The houses that encircle this cobblestone square, with steep Normandy-style roofs, dormer windows, and chimneys, were once the homes of wealthy merchants. Until 1686 the area was called Place du Marché, but its name changed when a bust of Louis XIV was placed at its center. During the late 1600s and early 1700s, when Place Royale was continually under threat of British attack, the colonists moved progressively higher to safer quarters atop the cliff in Upper Town. After
the French colony fell to British rule in 1759, Place Royale flourished again with shipbuilding, logging, fishing, and fur trading. The Fresque des Québécois, a 4,665-square-foot trompe-l'oeil mural depicting 400 years of Québec's history is to the east of the square, at the corner of rue Notre-Dame and côte de la Montagne.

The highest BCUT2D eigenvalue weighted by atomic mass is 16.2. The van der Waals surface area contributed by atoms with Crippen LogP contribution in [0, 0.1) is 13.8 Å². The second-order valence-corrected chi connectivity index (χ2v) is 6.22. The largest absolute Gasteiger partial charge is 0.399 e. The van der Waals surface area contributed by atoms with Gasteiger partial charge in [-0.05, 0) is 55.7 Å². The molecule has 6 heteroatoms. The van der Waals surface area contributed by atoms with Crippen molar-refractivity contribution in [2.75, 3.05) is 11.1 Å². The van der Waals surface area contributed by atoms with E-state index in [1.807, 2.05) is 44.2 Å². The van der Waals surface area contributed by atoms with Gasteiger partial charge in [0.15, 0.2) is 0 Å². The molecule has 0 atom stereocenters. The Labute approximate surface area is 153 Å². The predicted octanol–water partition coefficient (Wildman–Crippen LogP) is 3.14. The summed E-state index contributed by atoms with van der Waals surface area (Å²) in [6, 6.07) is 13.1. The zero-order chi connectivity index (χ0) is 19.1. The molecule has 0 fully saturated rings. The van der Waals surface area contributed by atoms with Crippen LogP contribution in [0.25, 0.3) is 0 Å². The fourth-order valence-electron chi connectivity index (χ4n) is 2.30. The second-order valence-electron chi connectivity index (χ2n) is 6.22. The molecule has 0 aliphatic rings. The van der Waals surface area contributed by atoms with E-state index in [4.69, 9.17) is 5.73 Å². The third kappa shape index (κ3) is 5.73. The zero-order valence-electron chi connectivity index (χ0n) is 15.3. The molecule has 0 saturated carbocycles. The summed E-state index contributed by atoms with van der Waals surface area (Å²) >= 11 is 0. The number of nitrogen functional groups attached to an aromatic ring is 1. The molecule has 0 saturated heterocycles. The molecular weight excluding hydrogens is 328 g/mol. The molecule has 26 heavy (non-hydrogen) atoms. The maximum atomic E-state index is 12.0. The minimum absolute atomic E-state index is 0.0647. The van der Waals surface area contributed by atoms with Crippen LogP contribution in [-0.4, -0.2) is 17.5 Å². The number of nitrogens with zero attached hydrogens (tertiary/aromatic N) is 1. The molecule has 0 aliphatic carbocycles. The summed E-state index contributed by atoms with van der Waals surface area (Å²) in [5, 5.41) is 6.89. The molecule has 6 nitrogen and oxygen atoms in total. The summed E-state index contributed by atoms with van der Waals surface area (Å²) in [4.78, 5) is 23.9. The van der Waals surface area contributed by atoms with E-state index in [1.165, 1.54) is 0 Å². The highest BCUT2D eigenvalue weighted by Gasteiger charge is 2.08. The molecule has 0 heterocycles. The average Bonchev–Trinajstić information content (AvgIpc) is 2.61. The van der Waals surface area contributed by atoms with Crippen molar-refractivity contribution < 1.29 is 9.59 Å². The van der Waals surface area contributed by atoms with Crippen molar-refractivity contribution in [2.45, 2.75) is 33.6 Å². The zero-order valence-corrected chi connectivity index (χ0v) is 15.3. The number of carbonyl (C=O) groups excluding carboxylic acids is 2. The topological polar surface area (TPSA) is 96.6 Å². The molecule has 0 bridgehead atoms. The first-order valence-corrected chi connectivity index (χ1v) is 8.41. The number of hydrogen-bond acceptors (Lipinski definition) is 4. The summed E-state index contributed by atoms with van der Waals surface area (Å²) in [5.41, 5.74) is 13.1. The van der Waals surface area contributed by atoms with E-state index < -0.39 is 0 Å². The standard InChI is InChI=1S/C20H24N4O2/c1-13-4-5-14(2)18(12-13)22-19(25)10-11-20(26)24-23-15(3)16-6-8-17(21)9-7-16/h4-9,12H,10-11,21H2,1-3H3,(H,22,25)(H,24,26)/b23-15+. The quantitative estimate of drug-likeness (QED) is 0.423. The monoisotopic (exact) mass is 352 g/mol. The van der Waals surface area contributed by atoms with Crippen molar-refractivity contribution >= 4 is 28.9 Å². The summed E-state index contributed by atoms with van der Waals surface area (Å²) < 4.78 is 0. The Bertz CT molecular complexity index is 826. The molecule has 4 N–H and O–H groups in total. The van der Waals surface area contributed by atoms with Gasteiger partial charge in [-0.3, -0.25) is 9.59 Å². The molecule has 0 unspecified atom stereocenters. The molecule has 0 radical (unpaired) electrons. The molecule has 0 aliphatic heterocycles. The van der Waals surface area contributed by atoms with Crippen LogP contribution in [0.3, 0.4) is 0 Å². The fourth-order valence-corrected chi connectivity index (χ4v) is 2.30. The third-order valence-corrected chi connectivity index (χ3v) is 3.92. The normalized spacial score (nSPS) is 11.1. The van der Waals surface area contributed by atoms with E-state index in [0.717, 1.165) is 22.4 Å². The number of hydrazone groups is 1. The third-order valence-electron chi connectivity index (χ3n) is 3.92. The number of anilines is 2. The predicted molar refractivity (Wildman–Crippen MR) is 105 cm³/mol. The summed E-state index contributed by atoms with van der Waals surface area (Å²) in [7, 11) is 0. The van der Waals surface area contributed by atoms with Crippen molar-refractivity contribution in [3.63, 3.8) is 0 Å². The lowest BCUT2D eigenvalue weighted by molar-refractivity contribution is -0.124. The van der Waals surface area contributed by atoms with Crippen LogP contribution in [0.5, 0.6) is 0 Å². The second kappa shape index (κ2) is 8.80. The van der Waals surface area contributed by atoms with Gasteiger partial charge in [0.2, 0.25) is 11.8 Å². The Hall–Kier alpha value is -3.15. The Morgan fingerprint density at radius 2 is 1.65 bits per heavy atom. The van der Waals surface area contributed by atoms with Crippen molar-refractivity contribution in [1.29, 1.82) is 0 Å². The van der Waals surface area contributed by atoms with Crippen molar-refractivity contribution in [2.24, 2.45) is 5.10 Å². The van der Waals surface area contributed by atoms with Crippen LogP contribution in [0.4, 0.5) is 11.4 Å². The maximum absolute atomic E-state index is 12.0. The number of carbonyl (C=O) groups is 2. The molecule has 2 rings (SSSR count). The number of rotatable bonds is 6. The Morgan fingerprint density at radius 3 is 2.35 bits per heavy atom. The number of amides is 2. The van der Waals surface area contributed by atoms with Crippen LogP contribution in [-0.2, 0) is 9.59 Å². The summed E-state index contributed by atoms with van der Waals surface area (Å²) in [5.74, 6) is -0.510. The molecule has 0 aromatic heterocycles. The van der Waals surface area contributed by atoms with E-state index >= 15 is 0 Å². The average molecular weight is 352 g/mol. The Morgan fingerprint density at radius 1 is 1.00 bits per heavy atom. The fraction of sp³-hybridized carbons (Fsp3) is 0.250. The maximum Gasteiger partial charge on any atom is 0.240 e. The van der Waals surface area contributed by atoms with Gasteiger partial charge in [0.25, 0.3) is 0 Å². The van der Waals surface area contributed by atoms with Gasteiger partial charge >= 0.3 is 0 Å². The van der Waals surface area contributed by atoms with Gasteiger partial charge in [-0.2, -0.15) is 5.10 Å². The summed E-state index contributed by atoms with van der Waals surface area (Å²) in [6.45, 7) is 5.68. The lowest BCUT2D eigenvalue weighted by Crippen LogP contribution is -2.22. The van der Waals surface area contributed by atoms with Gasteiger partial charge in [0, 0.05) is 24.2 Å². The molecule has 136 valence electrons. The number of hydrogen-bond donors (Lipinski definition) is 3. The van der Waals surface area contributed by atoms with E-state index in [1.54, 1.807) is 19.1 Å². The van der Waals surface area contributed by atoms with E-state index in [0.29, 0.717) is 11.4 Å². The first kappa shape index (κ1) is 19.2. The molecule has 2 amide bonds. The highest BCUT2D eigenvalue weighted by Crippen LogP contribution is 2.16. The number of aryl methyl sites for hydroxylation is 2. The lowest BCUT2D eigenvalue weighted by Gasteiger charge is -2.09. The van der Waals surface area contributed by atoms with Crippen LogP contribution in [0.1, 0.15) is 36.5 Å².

Musée de la Place Royale. This modern information center, set cleverly within the historic Place-Royale, includes exhibits and a replica of a 19th-century house, where children can try on period costumes. A clever multimedia presentation, good for kids, offers a brief history of Québec. 27 rue Notre-Dame, G1K 4E9. 418/646–3167. www.mcq.org. C$7; free Tues. Nov.–May. June 24–early Sept., daily 9:30–5; mid-Sept.–June 23, Tues.–Sun. 10–5.
Québec City, Québec, G1K 4E9, Canada
Aug 18, 2009
If you're lucky, there will be a wedding going on while you're there. Don't miss the huge mural - La Fresque Des Quebecois Wall Mural - right off the Place Royale.